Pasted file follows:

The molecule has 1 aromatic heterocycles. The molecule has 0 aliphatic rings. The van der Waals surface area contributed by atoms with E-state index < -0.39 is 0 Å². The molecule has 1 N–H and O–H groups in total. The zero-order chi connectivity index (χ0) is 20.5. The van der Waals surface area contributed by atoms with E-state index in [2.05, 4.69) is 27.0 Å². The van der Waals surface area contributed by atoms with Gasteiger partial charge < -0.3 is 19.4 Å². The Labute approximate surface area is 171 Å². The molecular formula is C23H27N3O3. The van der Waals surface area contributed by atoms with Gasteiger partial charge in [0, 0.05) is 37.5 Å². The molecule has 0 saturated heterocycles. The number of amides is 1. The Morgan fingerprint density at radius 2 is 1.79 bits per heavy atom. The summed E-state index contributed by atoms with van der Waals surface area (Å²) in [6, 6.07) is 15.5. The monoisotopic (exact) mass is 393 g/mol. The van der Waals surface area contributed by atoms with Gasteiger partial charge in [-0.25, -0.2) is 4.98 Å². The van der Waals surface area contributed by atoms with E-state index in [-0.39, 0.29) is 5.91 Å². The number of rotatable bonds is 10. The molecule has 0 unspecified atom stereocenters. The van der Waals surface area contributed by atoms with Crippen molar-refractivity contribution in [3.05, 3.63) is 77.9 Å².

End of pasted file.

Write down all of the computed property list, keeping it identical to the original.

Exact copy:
The molecule has 1 aromatic heterocycles. The molecule has 0 aliphatic rings. The van der Waals surface area contributed by atoms with E-state index < -0.39 is 0 Å². The molecule has 1 N–H and O–H groups in total. The zero-order chi connectivity index (χ0) is 20.5. The van der Waals surface area contributed by atoms with E-state index in [2.05, 4.69) is 27.0 Å². The van der Waals surface area contributed by atoms with Gasteiger partial charge < -0.3 is 19.4 Å². The Labute approximate surface area is 171 Å². The molecular formula is C23H27N3O3. The van der Waals surface area contributed by atoms with Gasteiger partial charge in [0, 0.05) is 37.5 Å². The molecule has 0 saturated heterocycles. The number of amides is 1. The Morgan fingerprint density at radius 2 is 1.79 bits per heavy atom. The summed E-state index contributed by atoms with van der Waals surface area (Å²) in [6, 6.07) is 15.5. The monoisotopic (exact) mass is 393 g/mol. The van der Waals surface area contributed by atoms with Gasteiger partial charge in [-0.25, -0.2) is 4.98 Å². The van der Waals surface area contributed by atoms with E-state index in [-0.39, 0.29) is 5.91 Å². The number of rotatable bonds is 10. The molecule has 0 unspecified atom stereocenters. The van der Waals surface area contributed by atoms with Crippen molar-refractivity contribution in [3.05, 3.63) is 77.9 Å².